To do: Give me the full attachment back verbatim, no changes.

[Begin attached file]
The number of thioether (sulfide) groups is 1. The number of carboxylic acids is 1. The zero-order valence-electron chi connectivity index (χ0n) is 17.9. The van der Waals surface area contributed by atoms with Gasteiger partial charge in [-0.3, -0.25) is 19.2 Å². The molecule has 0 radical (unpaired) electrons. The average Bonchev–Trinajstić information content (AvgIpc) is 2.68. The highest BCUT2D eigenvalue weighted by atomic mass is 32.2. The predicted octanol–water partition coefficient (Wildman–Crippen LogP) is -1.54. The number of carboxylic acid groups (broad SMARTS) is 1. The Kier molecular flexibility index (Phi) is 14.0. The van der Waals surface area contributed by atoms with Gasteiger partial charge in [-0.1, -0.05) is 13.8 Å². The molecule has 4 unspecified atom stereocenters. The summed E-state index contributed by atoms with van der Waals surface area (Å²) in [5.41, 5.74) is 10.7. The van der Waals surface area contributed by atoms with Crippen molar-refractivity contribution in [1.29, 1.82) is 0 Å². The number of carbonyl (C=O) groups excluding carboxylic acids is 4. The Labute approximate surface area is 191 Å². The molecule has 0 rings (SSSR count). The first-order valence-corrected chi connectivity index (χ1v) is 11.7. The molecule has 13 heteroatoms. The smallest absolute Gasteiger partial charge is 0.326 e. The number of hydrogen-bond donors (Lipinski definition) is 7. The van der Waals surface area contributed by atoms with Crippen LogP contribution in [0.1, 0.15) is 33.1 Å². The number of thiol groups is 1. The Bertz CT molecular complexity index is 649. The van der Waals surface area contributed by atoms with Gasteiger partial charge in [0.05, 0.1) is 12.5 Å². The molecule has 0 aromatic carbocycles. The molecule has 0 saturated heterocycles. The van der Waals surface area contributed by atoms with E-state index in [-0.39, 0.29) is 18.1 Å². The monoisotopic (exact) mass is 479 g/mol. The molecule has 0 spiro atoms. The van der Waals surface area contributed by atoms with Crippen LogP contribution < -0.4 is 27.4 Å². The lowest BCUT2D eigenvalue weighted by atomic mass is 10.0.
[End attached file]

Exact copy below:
The number of thioether (sulfide) groups is 1. The number of carboxylic acids is 1. The zero-order valence-electron chi connectivity index (χ0n) is 17.9. The van der Waals surface area contributed by atoms with Gasteiger partial charge in [-0.3, -0.25) is 19.2 Å². The molecule has 0 radical (unpaired) electrons. The average Bonchev–Trinajstić information content (AvgIpc) is 2.68. The highest BCUT2D eigenvalue weighted by atomic mass is 32.2. The predicted octanol–water partition coefficient (Wildman–Crippen LogP) is -1.54. The number of carboxylic acid groups (broad SMARTS) is 1. The Kier molecular flexibility index (Phi) is 14.0. The van der Waals surface area contributed by atoms with Gasteiger partial charge in [-0.1, -0.05) is 13.8 Å². The molecule has 4 unspecified atom stereocenters. The summed E-state index contributed by atoms with van der Waals surface area (Å²) in [5.41, 5.74) is 10.7. The van der Waals surface area contributed by atoms with Crippen molar-refractivity contribution in [1.29, 1.82) is 0 Å². The number of carbonyl (C=O) groups excluding carboxylic acids is 4. The Labute approximate surface area is 191 Å². The molecule has 0 rings (SSSR count). The first-order valence-corrected chi connectivity index (χ1v) is 11.7. The molecule has 13 heteroatoms. The smallest absolute Gasteiger partial charge is 0.326 e. The number of hydrogen-bond donors (Lipinski definition) is 7. The van der Waals surface area contributed by atoms with Crippen LogP contribution in [0.1, 0.15) is 33.1 Å². The number of thiol groups is 1. The Bertz CT molecular complexity index is 649. The van der Waals surface area contributed by atoms with Gasteiger partial charge in [0.05, 0.1) is 12.5 Å². The molecule has 0 aromatic carbocycles. The molecule has 0 saturated heterocycles. The van der Waals surface area contributed by atoms with E-state index in [-0.39, 0.29) is 18.1 Å². The monoisotopic (exact) mass is 479 g/mol. The molecule has 0 spiro atoms. The van der Waals surface area contributed by atoms with Crippen LogP contribution < -0.4 is 27.4 Å². The lowest BCUT2D eigenvalue weighted by atomic mass is 10.0.